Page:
Ireland to accept 50 more refugees from Greece following Moria fire

All-female campaign group calls on Government to accept 400 people affected by fire

Remains of the burnt-out Moria migrant camp on the Greek Aegean island of Lesbos. Photograph: Angelos Tzortzinis/AFP Remains of the burnt-out Moria migrant camp on the Greek Aegean island of Lesbos. Photograph: Angelos Tzortzinis/AFP

Fifty women, men and children are to be relocated from Greece to Ireland following the fire in the Moria refugee camp on the island of Lesbos last month, the Minister for Justice has said.

In a video posted on Twitter on Thursday afternoon, Helen McEntee announced she had approved that 50 asylum seekers “within family units” be brought to Ireland “where they can hopefully begin to start a new life in a much safer environment”.

A total of 1,022 people have been brought to Ireland under the relocation strand of the Irish Refugee Protection Programme since 2015. The minister noted Ireland had also agreed to accept an additional 36 unaccompanied minors from Greece, “the beginning number of which came earlier on this summer”.

The minister’s announcement follows the launch of the 400 Welcomes campaign earlier this week, which is calling on the Government to urgently evacuate 400 people from the burnt-out Moria camp. The all-female campaign group, which is made up of doctors, teachers, writers, community and social care workers and musicians who have worked with refugees, has warned of a “concerning lack of political will” in Government to support families stranded on the Greek island.


Earlier, Caoimhe Butterly, a humanitarian worker and trainee psychotherapist who is helping to co-ordinate the campaign, said all 20 members of the group had "witnessed the cruelty and inhumane conditions" in refugee camps in Greece and across Europe and were "deeply disappointed" by the Government's initial announcement that it was fast-tracking the arrival of just four unaccompanied minors following the Moria fire.

Ms Butterly warned that dreadful conditions in camps had become "normalised" in the European consciousness, adding that there is an onus on the Irish Government to respond to the "profound injustices" facing refugees.

The campaign’s decision to select 400 as the number for relocation was “an iteration of the Irish 100,000 welcomes” and a figure viewed as “reasonable” and “doable”.

The group’s campaign, which helps people contact their local TD calling for the relocation of 400 people, has been signed by more than 14,000 people over the past two days.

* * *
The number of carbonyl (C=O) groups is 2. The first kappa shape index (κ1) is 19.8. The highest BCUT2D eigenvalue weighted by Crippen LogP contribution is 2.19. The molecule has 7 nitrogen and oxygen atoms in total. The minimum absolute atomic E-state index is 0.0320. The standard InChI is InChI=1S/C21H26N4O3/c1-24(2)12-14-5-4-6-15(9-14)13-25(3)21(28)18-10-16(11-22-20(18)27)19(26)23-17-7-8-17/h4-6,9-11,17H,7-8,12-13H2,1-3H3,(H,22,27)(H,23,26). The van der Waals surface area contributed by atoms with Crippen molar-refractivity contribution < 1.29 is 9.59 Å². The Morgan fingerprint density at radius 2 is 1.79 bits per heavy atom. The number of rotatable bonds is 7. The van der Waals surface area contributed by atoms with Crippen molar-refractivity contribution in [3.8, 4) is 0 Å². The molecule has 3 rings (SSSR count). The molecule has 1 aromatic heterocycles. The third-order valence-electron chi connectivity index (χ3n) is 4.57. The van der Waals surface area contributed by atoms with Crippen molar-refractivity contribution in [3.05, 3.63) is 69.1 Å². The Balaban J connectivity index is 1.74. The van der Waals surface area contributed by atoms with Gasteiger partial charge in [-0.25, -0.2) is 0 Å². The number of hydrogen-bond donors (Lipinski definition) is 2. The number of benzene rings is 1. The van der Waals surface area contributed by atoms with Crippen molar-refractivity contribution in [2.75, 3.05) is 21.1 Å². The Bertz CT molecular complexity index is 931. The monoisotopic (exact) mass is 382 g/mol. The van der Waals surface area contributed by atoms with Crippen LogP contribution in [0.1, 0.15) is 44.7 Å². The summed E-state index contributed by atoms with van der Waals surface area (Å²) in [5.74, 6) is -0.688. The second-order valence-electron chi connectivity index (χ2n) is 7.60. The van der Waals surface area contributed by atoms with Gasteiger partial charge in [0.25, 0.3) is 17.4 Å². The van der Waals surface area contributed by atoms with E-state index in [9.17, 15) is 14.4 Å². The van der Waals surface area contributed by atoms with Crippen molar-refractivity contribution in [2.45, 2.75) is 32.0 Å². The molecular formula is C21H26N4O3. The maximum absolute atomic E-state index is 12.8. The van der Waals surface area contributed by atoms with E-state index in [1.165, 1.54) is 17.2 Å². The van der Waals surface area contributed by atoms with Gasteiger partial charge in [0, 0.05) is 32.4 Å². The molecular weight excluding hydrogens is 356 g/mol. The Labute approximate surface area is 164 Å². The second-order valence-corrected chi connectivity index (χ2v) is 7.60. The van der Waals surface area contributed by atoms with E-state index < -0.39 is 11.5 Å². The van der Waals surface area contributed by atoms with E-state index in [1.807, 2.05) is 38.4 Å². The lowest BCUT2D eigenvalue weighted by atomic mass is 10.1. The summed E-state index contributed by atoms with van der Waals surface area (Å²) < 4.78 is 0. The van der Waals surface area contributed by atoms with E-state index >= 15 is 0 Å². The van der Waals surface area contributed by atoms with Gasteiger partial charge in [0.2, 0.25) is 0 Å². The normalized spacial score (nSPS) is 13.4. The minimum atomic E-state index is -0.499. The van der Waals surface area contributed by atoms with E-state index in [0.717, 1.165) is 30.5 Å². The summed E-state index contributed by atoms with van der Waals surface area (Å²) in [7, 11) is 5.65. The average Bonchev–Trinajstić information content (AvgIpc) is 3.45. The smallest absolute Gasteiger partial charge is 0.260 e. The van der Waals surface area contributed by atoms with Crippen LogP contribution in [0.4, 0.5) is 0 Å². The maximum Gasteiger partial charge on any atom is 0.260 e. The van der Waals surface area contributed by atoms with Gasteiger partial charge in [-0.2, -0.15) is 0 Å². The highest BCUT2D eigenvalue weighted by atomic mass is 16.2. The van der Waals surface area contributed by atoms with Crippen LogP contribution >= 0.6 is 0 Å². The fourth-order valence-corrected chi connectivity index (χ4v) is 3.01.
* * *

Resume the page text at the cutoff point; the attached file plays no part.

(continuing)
“A lot of us involved feel that the Mediterranean and Aegean sea have become conceptually further and further away for people in Ireland. We’re calling on the Government to proactively respond with both courage and compassion.”

Dr Claire Dunne, an Irish doctor who has been working intermittently with refugees on Lesbos since May 2019 and has remained on the island throughout the Covid pandemic, said the Government’s initial offer to take four unaccompanied minors from the burnt out camp was “completely inadequate”.

Dr Dunne said she had joined the campaign to raise awareness of the “devastating impact” conditions in Moria, both before and after the fire, were having on people. She added that the new camp being built on the island was “in many ways even worse”.

“A new Moria camp is not the answer,” she said. “People need to be urgently evacuated, we cannot start this cycle all over again.”

There are currently around 9,000 people in the new makeshift camp where there is no running water and sanitation is in “a completely dire state”, she said. “There is a completely inadequate number of toilets or showers and many women say they have no safe space to wash or use the toilet at night.”

With temperatures dropping as winter approaches, this new camp, which is on the water’s edge, is dangerously exposed to the elements, she added.

“Given the severe mental health conditions we see frequently in children here including panic attacks, developmental regression, self harming behaviour and suicidal ideation, we are very concerned about the long term impacts of being contained in camps such as this on children’s health,” said Dr Dunne. “The Irish Government needs to step up and help, we can do so much better.”

Sorcha Pollak

Sorcha Pollak

Sorcha Pollak is an Irish Times reporter and cohost of the In the News podcast